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Recycling Nonprofit Epic Glass Plans $20M Facility in Little Rock

4 min read

New nonprofit Epic Glass Recycling of Little Rock, formerly known as Ace Glass Recycling, is looking to put an approximately $20 million processing facility in central Arkansas that would employ about 50 people.

EGR’s Bob Crawford told Arkansas Business late Wednesday that the plant would likely be a joint venture with Aero Aggregates of North America in Eddystone, Pennsylvania. He said that company already has two of these facilities in the Northeast and is building two more, in Florida and California.

The plant could take 18 months to build or open, and the property for it has not yet been acquired, Crawford said. But EGR would like to see it go up at the Port of Little Rock, he said.

The timeframe for the project depends on when property is purchased, EGR’s ability to collect the volume of glass it will need to make its investment in the plant feasible, whether supply chain issues will hold up equipment delivery and for how long as well as other factors, he said.

When completed, the plant would produce a material that could be sold within the state to building and road construction companies.

The plant would produce foamed glass aggregate, a grout gravel or rock substitute that is made from 100% recycled glass but weighs 85% less than gravel or rock, which leads to cost savings in construction, Crawford said. He also said recycled glass doesn’t have to be sorted to become foamed glass aggregate.

Foamed glass aggregate has been used in Europe for more than three decades, but has not been used in the U.S. until recently, Crawford said. He added that EGR has spoken to several Arkansas construction companies that are interested in buying it once the plant opens.

He also said the plant would create a more accessible market for EGR, as glass recycling has been difficult in Arkansas because the main markets for it are fiberglass insulation and new bottles. Neither of those industries are present in Arkansas, Crawford explained, and freight costs can outweigh the value of recycled glass that has to be shipped out of state.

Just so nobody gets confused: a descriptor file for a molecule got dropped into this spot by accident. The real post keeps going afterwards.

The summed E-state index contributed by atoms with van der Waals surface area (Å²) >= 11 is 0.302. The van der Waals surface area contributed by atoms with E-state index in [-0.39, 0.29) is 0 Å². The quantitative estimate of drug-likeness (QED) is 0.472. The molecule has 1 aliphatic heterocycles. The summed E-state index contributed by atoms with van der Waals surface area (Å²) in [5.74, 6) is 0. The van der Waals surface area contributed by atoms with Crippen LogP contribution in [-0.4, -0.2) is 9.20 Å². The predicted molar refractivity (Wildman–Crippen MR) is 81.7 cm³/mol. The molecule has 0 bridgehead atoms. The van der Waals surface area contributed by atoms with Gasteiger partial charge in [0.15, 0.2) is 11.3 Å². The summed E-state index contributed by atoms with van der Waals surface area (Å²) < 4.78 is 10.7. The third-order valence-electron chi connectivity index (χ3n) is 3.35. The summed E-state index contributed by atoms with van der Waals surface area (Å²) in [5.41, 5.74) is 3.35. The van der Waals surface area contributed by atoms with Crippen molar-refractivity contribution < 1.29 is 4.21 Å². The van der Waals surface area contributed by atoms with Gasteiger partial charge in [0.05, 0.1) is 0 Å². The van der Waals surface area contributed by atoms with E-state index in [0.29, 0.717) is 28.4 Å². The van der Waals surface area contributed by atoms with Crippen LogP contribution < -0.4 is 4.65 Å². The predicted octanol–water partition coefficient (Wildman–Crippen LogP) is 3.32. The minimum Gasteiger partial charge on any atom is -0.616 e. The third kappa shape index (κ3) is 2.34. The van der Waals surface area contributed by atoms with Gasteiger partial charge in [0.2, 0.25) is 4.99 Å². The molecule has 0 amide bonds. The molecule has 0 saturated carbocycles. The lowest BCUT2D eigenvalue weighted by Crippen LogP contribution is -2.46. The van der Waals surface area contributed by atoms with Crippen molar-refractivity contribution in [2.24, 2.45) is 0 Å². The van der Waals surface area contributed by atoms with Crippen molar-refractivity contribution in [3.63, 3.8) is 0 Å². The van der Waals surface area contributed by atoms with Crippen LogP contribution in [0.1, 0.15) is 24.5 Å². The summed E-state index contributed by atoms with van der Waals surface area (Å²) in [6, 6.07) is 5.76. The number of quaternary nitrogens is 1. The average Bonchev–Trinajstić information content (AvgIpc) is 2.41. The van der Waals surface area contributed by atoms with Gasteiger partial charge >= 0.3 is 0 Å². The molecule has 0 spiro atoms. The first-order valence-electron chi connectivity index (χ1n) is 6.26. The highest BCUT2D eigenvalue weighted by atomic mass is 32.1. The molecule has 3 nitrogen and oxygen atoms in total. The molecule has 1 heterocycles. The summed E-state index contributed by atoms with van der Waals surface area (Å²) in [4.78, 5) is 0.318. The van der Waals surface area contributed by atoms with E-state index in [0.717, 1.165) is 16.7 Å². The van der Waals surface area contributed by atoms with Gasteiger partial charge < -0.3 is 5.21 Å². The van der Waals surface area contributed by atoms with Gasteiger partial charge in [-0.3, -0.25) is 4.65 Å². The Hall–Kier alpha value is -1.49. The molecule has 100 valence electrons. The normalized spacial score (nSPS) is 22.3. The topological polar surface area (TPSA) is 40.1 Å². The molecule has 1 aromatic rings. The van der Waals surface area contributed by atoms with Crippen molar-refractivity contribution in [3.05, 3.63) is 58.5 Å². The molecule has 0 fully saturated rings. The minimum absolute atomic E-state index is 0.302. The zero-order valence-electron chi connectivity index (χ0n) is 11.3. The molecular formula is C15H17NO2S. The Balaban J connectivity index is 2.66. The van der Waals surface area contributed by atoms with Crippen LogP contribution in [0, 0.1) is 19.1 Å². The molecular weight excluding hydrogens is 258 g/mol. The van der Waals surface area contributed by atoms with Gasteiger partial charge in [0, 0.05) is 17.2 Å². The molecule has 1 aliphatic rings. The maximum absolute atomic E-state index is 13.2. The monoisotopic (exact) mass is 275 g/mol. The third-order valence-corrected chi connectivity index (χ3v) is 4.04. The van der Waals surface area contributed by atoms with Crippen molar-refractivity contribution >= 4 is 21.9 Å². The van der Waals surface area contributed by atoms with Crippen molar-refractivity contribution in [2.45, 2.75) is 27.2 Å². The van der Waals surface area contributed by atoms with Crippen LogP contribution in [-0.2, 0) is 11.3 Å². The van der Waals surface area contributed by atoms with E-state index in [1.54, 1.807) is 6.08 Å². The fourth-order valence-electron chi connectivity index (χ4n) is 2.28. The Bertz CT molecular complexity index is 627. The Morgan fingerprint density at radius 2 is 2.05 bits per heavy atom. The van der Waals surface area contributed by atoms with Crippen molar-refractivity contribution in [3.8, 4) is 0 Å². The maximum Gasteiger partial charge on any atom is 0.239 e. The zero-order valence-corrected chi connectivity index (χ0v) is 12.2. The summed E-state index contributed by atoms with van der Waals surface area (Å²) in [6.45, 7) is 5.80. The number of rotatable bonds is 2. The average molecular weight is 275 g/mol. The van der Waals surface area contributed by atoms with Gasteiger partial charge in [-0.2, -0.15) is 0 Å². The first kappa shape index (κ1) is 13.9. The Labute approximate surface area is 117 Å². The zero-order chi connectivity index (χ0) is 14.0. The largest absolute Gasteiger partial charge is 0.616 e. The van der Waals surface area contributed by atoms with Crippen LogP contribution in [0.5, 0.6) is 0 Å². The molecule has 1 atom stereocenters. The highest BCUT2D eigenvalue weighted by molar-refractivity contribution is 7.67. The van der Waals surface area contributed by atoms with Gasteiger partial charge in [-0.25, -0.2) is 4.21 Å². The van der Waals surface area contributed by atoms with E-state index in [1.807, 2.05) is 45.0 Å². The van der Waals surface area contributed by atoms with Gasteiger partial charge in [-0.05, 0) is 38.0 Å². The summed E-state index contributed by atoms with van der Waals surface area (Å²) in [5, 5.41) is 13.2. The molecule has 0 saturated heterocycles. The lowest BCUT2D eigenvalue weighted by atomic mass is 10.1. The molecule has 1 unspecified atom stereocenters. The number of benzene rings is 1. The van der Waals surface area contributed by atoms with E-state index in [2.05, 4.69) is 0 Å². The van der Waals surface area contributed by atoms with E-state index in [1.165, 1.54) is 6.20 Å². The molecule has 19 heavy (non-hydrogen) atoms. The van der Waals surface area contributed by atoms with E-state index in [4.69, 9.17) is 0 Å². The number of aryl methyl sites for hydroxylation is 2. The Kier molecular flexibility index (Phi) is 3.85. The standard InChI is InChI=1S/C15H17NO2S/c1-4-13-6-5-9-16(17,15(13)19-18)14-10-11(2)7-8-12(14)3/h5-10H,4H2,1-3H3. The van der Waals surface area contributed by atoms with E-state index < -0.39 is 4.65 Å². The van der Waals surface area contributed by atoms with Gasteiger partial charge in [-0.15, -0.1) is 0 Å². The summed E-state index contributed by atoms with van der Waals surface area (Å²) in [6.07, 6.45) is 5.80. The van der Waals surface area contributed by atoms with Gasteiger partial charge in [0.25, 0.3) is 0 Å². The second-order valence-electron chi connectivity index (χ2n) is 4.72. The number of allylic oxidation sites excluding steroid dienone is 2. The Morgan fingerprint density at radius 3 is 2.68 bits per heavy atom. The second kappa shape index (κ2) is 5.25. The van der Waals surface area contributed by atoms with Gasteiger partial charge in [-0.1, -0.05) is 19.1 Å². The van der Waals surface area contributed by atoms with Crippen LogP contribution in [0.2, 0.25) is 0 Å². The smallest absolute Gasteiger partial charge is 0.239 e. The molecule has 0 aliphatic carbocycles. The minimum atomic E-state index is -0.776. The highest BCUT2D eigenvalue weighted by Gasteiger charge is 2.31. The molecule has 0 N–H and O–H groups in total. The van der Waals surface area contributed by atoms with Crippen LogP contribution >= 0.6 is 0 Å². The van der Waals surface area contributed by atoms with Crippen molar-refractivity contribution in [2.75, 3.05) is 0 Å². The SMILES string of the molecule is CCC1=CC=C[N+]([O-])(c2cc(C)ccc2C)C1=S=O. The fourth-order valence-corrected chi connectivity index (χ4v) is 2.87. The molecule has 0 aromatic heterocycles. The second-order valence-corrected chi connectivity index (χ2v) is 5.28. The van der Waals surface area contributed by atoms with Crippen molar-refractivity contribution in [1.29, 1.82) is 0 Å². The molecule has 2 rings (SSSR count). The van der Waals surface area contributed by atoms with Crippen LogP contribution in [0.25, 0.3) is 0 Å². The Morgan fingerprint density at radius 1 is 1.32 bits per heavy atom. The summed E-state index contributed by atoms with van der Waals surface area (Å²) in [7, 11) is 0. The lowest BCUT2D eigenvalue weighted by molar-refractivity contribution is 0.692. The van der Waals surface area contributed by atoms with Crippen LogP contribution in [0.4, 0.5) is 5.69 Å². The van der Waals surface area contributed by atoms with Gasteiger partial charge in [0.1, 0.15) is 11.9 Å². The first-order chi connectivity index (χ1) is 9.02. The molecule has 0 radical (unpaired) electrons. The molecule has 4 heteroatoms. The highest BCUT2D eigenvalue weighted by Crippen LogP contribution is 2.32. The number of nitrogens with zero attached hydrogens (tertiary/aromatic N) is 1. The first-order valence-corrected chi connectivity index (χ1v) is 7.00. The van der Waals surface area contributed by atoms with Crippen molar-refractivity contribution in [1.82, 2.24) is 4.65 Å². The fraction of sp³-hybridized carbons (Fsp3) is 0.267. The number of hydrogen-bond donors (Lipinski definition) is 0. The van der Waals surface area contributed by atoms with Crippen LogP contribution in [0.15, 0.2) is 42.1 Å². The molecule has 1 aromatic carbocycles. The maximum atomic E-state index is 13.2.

‘Huge Investments’

Crawford said the recycling industry has seen “huge investments” lately, including ventures with multibillion-dollar funding. 

“A lot of these consumer packaged goods companies have set initiatives from a sustainability standpoint on the percentage of recycled content in their products or packaging,” he said. 

There’s even a shortage of glass and plastic being recycled in the U.S. to meet that new demand, he said.

“There’s more awareness, overall, about recycling and sustainability throughout the whole country, and lots of businesses make or have that as a factor in determining where they’re going to locate their business. And being more sustainable always helps you as a community and when you’re trying to attract business” as well as families who have had recycling services where they lived previously, Crawford said.

EGR, which operated as Ace Glass Recycling until recently, has been in business since Waste Management stopped accepting glass items three years ago from the residents of Little Rock, North Little Rock, Sherwood and unincorporated areas of Pulaski County it provides curbside recycling services to.

Removing glass was another way the company adjusted to low commodity prices and the loss of China as a market. China changed its policy on contamination — the percentage of trash mixed with recyclables — in 2018. Contamination occurs when customers mix in things that technically are recyclable but are not accepted by the recycling company that serves them.

China had imported commingled recyclables in just about any condition for years, but won’t take loads now unless they are at least 95.5% uncontaminated — a level that curbside recycling programs have said is nearly impossible for them to achieve.

In addition, the country’s population is growing so much that they already mostly have the volume of recyclables needed there now, Crawford said.

Becoming a nonprofit

Crawford said EGR is a nonprofit because it hopes to access grants and other resources that could aid in the development of a statewide network of glass recycling programs.

He said now is a good time to do this, and to ramp up its operations in central Arkansas, because EGR will need more volume to make the investment in the planned processing plant.

The nonprofit currently has eight employees, and it uses workers as needed from construction company Ace Glass Construction and manufacturing company Centerline Systems. All three entities share ownership.

Currently, EGR is offering curbside glass recycling services to Little Rock, North Little Rock, Sherwood and Maumelle, and free community drop-off centers in those cities. It has partnered with businesses and the Regional Recycling & Waste Reduction District and has started servicing northwest Arkansas, mostly by collecting from commercial partners that include bars and restaurants.

The nonprofit’s plans include engaging more commercial partners and cities across the state, Crawford said. It also wants to put drop-off centers in more communities and offer curbside service elsewhere. That depends on if there’s interest and it makes financial sense to do so, since curbside service is more costly to offer than a drop-off center.

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